Five years after Prop. 1, California passed Proposition 13 by a landslide. Proposition 13 cut property taxes in half, imposed Prop. 1’s two-thirds majority requirement to raise taxes, and launched the “tax revolt” around the nation.
In 1976, Reagan decided to challenge President Gerald Ford for the Republican presidential nomination. Although Ford was the incumbent Republican President, he had been appointed rather than elected to office, and Reagan felt Ford had not fought sufficiently against growing budget deficits and that his foreign policy of détente was too accommodating to the Soviet Union. After a hard-fought campaign that saw Reagan win the majority of votes in states with direct primaries, Ford narrowly edged out Reagan in the delegate count—the last major party nomination fight that was still closely contested going into the convention.
Between 1976 and 1980, Reagan kept in the public eye through a syndicated newspaper column and daily radio addresses while remaining publicly undeclared about his plans for 1980. (Reagan wrote nearly all of his more than 1,000 radio addresses by himself, it was subsequently learned.) As Reagan would be 69 years old by election day in 1980, there was doubt whether he would be a candidate, but despite an early setback in the Iowa caucuses in January 1980, he soon emerged as the front-runner and breezed to the GOP nomination with little difficulty. He selected his most serious rival in the campaign, George H. W. Bush, as his running mate.
The economy had continued to deteriorate under President Jimmy Carter, with slow growth, high unemployment, and increasing inflation combining into a phenomenon known as “stagflation” that conventional Keynesian economic theory could neither explain nor cure. Inflation exceeded 13 percent, and interest rates topped 20 percent in some cases. In addition, turmoil in the Middle East roiled global energy markets, producing a spike in oil prices and gasoline shortages at the pump.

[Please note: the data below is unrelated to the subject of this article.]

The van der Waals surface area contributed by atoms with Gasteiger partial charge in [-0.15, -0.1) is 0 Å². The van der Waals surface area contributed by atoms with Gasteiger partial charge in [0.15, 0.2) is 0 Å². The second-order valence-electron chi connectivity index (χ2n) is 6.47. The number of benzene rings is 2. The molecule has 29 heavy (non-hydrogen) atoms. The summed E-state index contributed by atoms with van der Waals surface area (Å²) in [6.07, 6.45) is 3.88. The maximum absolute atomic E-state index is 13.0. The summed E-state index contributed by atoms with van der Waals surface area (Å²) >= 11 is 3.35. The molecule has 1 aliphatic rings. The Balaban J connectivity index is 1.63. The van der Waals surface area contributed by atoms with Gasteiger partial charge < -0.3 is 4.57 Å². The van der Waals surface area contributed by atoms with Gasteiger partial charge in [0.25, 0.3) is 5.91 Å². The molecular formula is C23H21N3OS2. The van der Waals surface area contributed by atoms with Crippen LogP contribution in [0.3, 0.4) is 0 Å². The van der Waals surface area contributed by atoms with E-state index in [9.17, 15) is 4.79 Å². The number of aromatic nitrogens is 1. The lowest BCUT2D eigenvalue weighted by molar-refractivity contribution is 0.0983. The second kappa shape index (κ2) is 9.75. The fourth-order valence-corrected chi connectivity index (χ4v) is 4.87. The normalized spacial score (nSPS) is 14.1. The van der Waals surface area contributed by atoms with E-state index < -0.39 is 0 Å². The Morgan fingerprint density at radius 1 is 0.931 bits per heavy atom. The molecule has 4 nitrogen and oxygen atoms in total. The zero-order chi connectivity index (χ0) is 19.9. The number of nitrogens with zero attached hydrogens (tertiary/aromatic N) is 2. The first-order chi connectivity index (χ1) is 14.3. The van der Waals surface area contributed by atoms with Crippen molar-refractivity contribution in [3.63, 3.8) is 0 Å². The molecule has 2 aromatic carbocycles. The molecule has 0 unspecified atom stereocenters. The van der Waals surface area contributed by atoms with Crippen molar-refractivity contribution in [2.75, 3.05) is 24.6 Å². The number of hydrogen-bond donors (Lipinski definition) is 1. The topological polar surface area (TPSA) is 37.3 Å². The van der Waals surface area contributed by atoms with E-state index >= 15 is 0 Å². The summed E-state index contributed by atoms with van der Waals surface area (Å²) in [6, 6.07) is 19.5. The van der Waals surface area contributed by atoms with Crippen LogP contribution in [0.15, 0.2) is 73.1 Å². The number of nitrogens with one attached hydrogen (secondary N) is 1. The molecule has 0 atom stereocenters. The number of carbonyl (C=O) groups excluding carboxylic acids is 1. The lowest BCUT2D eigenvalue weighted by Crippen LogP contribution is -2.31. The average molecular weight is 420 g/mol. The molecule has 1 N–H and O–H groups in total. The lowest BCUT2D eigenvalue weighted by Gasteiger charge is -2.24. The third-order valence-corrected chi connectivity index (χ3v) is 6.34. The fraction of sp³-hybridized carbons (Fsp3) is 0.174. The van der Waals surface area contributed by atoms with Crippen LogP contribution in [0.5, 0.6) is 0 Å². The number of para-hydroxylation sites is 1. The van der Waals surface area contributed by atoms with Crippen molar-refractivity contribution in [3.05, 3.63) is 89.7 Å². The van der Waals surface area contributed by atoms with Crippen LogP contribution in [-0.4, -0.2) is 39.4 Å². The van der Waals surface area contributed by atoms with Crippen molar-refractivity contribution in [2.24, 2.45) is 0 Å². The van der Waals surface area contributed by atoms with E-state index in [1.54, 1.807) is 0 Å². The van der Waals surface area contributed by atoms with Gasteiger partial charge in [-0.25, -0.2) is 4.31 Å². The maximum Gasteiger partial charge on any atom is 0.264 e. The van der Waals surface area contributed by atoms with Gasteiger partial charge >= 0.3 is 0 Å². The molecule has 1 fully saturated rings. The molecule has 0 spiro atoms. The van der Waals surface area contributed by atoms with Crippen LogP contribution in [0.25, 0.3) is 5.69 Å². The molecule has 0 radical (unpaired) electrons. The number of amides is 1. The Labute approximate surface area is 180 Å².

While Carter and other liberals called for a renewal of wage and price controls, Reagan came to embrace “supply-side economics”—specifically, the Kemp–Roth proposal for a 30 percent across-the-board reduction in income tax rates—as a cornerstone of his campaign’s economic plan, along with deregulation, government spending restraint, and stricter monetary policy to bring down inflation.
In foreign policy, Reagan attacked Carter’s weakness that had led to anti-American revolutions in Iran and Nicaragua, as well as Soviet adventurism such as the invasion of Afghanistan. He was also a strong critic of the Strategic Arms Limitation Treaty (SALT II), which Carter signed in 1979 but was forced to shelve following the Soviet invasion of Afghanistan. The seizure and prolonged captivity of 52 American diplomats in Iran in 1980 added to Reagan’s critique of Carter’s weakness.
Polls in 1980 found that a large majority of Americans thought the nation was on the “wrong track” and were pessimistic about the future. Reagan broke open a close race with a strong debate performance against Carter a week before the election, and he went on to score a 44-state Electoral College landslide.
In his inaugural address in 1981, Reagan said:
In this present crisis, government is not the solution to our problems—government is the problem…. It is my intention to curb the size and influence of the Federal establishment…. It is no coincidence that our present troubles parallel and are proportionate to the intervention and intrusion in our lives that result from unnecessary and excessive growth of government.
Reagan was the first Republican President since Calvin Coolidge to make a constitutional critique of the administrative state. In a 1979 letter to Ben Shaw, publisher of the Dixon, Illinois, Evening Telegraph newspaper, Reagan argued: “The permanent structure of our government with its power to pass regulations has eroded if not in effect repealed portions of our Constitution.”[14 ]